A second thing that Silver writes about is a European weather model. In December 1999 they were trying to make a prediction of the storm Lothar for Germany and France. The model was completely deterministic. They ran many simulations, in some modifying the barometric pressure in Hanover slightly and in others making a tiny change in wind in Stuttgart. The results would sometimes show clear weather in Paris and in others a huge storm. The fifty different forecasts from this model are pictured below.
Now this discussion hit home for me because I’ve been working on Contraption Maker (CM) recently and had to deal with many of these same issues. Contraption Maker is a sand box physics game in the same vein as The Incredible Machine and is currently available on Steam. I’ve been working on it with Spotkin which is made up of my old Dynamix business partner Jeff Tunnell, his son Jonathon, and Keith Johnston. I was responsible for getting the physics right. To get a sense of the game, here is a user created perpetual motion machine.
When you have a contraption made up of possible hundreds of parts that are interacting with each other for hundreds or thousands of frames then the butterfly effect becomes very obvious. Move a tennis ball over by just 0.0001 units and it may bounce off a teeter-totter a fraction of a second later and then make something else bounce left instead of right and divergence is off to the races.
But as long as the initial starting positions of all the parts were the same then the contraption should always run exactly the same. This is where the floating point problem came into play. Contraption Maker is cross platform. It runs on Windows machines, Macs, mobile devices (very soon), and who knows what future devices. Is the CPU within all these different devices going to calculate floating point results exactly the same? One small difference messes everything up.
After some research online the answer I got was that if you set up things right then the answer was maybe “yes” and maybe “no”. There were also indications that some things like like sin, cos, sqrt, and others could be a problem.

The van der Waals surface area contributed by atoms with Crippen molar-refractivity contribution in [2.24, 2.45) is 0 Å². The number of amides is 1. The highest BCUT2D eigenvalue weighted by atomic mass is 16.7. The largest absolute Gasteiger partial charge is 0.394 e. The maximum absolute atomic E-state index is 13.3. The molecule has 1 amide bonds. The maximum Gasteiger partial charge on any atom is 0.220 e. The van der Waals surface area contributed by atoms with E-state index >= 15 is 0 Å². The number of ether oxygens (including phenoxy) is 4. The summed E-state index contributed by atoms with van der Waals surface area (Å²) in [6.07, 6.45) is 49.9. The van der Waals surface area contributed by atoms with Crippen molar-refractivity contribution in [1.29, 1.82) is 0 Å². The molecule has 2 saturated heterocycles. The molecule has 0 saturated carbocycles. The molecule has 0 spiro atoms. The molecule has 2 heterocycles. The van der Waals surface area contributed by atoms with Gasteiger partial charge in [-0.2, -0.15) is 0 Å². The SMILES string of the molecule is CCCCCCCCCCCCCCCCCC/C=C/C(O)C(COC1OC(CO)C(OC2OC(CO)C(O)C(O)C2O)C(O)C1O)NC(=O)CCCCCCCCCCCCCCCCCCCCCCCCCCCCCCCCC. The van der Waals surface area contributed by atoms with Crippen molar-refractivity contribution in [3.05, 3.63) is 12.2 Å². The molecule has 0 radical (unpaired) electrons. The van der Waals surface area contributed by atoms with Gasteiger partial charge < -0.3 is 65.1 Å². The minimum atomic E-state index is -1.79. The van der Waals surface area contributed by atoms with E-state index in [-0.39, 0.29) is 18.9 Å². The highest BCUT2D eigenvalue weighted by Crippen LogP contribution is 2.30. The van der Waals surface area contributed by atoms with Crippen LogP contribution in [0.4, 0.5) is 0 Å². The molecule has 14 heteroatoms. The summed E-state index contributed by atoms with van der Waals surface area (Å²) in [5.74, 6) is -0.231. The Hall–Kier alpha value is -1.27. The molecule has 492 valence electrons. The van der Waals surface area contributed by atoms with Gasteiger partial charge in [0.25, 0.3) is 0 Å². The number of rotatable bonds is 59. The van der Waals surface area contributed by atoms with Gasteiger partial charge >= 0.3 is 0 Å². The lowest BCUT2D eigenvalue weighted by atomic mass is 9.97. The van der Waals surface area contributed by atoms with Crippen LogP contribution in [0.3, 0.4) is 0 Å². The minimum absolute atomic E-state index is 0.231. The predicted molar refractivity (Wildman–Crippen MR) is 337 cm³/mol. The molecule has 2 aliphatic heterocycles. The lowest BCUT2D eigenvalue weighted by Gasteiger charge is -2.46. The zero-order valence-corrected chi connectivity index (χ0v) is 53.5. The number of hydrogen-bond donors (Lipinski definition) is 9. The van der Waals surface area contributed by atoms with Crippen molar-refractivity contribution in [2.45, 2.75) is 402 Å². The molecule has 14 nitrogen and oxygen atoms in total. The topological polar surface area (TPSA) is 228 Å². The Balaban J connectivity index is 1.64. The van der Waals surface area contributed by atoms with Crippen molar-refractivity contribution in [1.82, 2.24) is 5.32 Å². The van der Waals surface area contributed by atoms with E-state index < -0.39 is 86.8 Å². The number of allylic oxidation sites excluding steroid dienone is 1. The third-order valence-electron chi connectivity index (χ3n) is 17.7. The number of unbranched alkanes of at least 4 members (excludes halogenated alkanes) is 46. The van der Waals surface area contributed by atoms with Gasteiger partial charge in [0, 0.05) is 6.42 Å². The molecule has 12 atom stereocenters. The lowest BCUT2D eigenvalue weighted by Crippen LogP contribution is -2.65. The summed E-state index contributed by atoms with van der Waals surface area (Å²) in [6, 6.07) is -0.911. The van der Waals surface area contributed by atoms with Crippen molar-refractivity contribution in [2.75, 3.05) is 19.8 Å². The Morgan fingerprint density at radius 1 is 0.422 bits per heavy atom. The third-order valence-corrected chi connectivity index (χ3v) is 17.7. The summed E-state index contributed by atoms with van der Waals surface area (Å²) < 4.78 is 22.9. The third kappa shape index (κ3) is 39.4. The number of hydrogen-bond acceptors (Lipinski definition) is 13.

I found this page which summaries a lot of what I found scattered across the Internet: http://gafferongames.com/networking-for-game-programmers/floating-point-determinism/
This wasn’t the completely definitive answer that I was looking for, but I got the sense that if I set up the compiler settings correctly it would probably work. Probably… made me a little uneasy. So I wrote our own routines for sin, cos, etc so that I knew that they would give the same results no matter what computer/mobile-device CM was running on.
At this point everything was going along fine. Contraptions were running exactly the same on Windows and Macs. Development was cruising along. Parts were being implemented. Floating point didn’t seem to be causing a divergence to occur. Some minor changes were needed to handle adding new parts to an already existing Contraption so that all the parts were still processed in the exact same order. A few minor bumps that were easily solved. And then the copy/paste problem reared its head.
The problem was that there would be a group of parts that did something neat and then you’d want to copy and paste that whole group of parts to another area in the world. With floating point you could not guarantee that they would run exactly the same. Floating point has that weird thing – the point floats. You have more resolution close to zero than you do farther out. So a group of parts close to the origin are not going to have the same floating point results as the same group farther away from the origin.
Argh, sigh… At this point the simplest solution was to just convert everything to be an integer physics engine. And do the same with the trig routines. I had had to do the same for The Incredible Machine because floating point just wasn’t fast enough back then. So that is what I painfully did. Here is a group of parts that have been copied and pasted and are running the same.
Keith set up an automated determinism check where we have generated hash values for a few hundred contraptions that are calculated after each one has run for a thousand frames or so. This way we can just run “testcompat” and it then runs each of those contraptions and then compares their hash values with the saved hash values to verify that everything is running the same on all different machines.
So far so good – physics are matching as we start building mobile versions on new devices- and the hash value checks have also caught a few times where code changes made earlier contraptions run differently. Our goal was to never have an update make a preexisting contraption have a different result when run. The hash check let us find and fix these problems before an update was released.